MicroRNAs (miRNAs) are small, non-coding RNAs that play a role in regulating cancer by acting as both tumor suppressors and oncogenes. Ranging in size from 18–25 nucleotides, miRNAs function in feedback mechanisms to regulate many cellular processes including cell proliferation, apoptosis, cell signaling and tumorigenesis (1).
Not surprisingly, dysregulation of miRNA expression can have serious repercussions. For example, miRNAs are dysregulated in almost all human cancers (1). Because of the potential to influence cancer growth and development, there is growing interest in miRNA profiling to identify possible biomarkers for cancer diagnosis or prognosis, as well as potential therapeutic targets (1).
Growing interest in miRNAs as both biomarkers of disease and therapeutic targets drives the need for fast and effective methods for miRNA profiling. Profiling miRNA targets follows a relatively simple workflow: sample selection, RNA extraction, RNA QC and quantitation, RNA profiling and data analysis (2,3). So what happens at each step?
Depending upon your area of focus, you could be extracting RNA from a variety of sample types. High-quality miRNA can be extracted from both cells and tissue relatively easily. Because miRNAs are surprisingly stable in FFPE tissues, these tissues also yield usable quantities of miRNA. The cell heterogeneity of your tissue is also an important consideration because many miRNAs are tissue-specific. For this reason, using microdissection methods or other cell-targeting approaches are advisable. Isolating miRNA from blood plasma is challenging in part because of the endogenous RNase activity. The white blood cells and red blood cell hemolysis can also adversely affect the quality and quantity of miRNA extracted.
The principles for extracting miRNA is generally the same as those for extracting RNA with the exception that they are modified to capture more of the small RNA fraction. For some sample types, miRNA extraction methods may require optimization. For example, in their native state, endogenous blood plasma miRNAs are protected from RNase; however, extracted miRNAs that are spiked into plasma degrade quickly. For this reason, it is important that any technique for miRNA extraction form blood plasma quickly and completely inactivate the RNase activity.
RNA QC and Quantitation
Evaluating the quality of your extracted RNA is important for both the quality and reproducibility of your miRNA profiling results. Because most profiling methods use total RNA, it is not usually necessary to quantitate the amount of miRNA present in your extracted RNA (2).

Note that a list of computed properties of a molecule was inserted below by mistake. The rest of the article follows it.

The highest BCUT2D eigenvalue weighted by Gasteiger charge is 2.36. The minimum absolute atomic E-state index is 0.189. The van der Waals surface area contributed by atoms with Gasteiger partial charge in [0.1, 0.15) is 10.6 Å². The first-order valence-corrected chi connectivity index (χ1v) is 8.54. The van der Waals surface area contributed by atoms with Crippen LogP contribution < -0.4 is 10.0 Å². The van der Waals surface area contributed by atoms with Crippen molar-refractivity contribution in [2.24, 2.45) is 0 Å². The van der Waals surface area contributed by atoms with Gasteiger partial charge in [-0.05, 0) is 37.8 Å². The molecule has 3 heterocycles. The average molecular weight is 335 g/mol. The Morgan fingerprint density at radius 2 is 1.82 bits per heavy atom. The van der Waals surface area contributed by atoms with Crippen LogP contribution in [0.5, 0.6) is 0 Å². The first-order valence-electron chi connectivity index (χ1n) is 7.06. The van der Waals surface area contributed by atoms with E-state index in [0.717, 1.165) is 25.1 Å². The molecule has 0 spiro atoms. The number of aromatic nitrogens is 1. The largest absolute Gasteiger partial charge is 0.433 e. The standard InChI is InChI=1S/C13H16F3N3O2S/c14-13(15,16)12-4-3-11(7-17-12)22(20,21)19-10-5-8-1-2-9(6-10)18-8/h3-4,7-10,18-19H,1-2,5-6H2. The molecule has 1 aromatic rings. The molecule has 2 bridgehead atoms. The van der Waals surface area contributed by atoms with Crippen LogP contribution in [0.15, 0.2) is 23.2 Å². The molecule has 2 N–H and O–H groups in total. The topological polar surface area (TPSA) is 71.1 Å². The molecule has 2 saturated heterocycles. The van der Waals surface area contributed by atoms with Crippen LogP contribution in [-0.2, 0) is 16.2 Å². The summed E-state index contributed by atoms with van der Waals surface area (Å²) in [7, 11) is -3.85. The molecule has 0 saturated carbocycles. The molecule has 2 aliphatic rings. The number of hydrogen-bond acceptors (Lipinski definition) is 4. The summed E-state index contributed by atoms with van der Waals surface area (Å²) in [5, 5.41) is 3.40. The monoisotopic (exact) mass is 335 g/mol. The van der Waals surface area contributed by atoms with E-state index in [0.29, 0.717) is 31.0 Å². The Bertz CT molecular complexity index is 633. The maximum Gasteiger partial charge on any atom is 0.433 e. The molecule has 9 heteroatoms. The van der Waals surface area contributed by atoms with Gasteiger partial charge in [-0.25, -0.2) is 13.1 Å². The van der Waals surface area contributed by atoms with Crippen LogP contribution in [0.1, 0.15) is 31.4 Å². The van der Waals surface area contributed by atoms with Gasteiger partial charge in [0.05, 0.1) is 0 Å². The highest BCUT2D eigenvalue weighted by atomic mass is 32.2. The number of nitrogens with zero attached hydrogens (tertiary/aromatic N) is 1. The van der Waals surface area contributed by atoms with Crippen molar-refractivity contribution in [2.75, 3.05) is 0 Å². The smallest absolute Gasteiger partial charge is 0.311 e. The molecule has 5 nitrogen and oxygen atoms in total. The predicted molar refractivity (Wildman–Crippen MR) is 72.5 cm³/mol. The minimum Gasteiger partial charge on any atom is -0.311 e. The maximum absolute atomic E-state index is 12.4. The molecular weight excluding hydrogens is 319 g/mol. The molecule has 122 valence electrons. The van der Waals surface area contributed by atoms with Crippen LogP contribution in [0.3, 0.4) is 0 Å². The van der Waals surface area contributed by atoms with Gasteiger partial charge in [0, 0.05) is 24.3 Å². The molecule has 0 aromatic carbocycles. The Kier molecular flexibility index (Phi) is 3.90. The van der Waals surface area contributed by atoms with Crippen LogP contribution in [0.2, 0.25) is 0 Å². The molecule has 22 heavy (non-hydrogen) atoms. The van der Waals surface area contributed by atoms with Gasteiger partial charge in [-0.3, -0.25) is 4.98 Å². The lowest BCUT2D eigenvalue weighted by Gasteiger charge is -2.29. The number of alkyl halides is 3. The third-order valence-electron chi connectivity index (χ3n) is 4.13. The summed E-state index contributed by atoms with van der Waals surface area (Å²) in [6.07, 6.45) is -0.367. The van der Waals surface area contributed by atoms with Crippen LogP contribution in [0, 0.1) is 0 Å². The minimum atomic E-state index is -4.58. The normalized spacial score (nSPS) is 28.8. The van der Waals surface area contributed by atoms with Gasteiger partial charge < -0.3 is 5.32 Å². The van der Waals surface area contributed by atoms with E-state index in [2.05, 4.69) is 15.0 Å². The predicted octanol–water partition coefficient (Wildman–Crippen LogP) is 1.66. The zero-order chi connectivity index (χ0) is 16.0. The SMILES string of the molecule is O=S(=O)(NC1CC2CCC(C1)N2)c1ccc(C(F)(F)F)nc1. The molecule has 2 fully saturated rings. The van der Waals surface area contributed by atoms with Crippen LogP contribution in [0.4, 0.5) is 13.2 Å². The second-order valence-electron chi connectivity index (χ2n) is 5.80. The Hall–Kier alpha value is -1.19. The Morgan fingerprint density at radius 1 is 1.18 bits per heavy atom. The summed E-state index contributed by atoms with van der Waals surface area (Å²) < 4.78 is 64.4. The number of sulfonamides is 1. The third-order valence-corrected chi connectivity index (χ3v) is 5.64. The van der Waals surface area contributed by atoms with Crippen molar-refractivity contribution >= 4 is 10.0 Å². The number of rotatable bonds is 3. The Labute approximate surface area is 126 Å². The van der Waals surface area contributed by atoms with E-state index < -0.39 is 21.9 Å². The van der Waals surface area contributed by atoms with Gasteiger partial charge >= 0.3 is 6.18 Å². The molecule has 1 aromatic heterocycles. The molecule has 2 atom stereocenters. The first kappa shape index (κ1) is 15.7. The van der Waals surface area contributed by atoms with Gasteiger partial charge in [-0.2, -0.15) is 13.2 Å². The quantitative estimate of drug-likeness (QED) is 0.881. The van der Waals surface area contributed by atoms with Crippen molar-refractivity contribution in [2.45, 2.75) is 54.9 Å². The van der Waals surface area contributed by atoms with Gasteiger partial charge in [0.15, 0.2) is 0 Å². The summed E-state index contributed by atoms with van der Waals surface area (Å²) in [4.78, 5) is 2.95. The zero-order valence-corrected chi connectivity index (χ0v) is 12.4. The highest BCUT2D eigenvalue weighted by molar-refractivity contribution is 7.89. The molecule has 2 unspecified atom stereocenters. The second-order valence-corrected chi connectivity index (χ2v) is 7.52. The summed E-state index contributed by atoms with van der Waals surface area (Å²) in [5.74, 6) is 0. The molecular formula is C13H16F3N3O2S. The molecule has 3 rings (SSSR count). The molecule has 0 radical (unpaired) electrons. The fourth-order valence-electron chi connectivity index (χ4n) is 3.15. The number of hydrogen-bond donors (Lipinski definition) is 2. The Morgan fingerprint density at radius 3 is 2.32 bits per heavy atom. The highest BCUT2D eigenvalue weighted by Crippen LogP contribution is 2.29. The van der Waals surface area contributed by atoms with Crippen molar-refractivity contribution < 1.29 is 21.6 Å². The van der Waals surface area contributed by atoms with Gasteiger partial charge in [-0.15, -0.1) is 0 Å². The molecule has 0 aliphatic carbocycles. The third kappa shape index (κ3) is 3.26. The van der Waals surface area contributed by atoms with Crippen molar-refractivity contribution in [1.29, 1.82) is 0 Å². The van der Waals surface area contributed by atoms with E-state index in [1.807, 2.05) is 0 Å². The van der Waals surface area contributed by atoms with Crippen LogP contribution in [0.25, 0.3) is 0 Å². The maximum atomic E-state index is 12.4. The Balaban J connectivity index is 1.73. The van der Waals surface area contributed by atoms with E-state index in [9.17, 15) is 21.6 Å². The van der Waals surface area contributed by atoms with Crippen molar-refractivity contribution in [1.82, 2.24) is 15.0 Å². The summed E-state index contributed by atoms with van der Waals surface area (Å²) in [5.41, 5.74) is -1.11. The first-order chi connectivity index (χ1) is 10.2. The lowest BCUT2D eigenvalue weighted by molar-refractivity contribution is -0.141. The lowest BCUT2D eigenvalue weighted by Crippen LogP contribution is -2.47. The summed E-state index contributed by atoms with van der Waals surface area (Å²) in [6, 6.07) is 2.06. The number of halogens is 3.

RNA Profiling Methods
Today, quantitative RT-PCT (qRT-PCR) is considered the gold standard because it is the best at absolute miRNA quantification and offers the greatest sensitivity and dynamic range. In this technique, miRNAs are reverse transcribed into cDNA by first adding a poly(A) tail using E. coli poly(A) polymerase. The small size of miRNAs won’t allow traditional reverse transcriptase primers to bind. Instead, a reverse transcription primer binding site needs to be created using a special stem looped primer. Following reverse transcription, amplification can be performed using traditional real-time PCR methods that measure the accumulation of the amplified product in real-time (2).
One of the first methods used for parallel analysis of large numbers of miRNAs is microarray analysis. MiRNAs are tagged using fluorophore-labeled nucleotides and then hybridized to capture probes located or “arrayed” on slides or beads. After hybridization, fluorescent detection reveals what miRNAs are present. Microarrays can’t be used to quantitate the amount of a specific miRNA and are best used for comparing the relative amount of miRNA present between two states (e.g., normal and diseased tissue).
Based on next-generation sequencing (NGS) technology, RNAseq involves preparing a cDNA library using the RNA sample and then performing “massively parallel” sequencing of the millions of cDNA molecules all at one time. This method can identify known and new miRNA sequences in a high-throughput manner and provides a relative quantification of each miRNA sequence (number of an individual miRNA reads compared to the total reads in a sample). RNASeq methods can identify many possible new miRNA species, but they may not all be actual miRNAs, so confirmation is required (2).
Analysis of miRNA profiling data is divided into several steps: processing, quality assessment, normalization and differential expression calculations. The best approach to these steps is dependent on the miRNA profiling platform and the goal of the experiment (2).
The growing interest in the role miRNA plays in disease development means that methods available for each step of this workflow will continue to develop and improve.
- Peng, Y. and Croce, C. (2016) The role of MicroRNA in human cancer. Signal Transduction and Target Therapy. Jan 28;1:15004.
- Tewari, M et al. (2015) MicroRNA profiling: approaches and considerations. Nat Rev Genet. 13, 358–369.
- Liu, F. et al. (2016) The complexity of microRNAs in human cancer. J. Rad. Research. 57, i106–i11.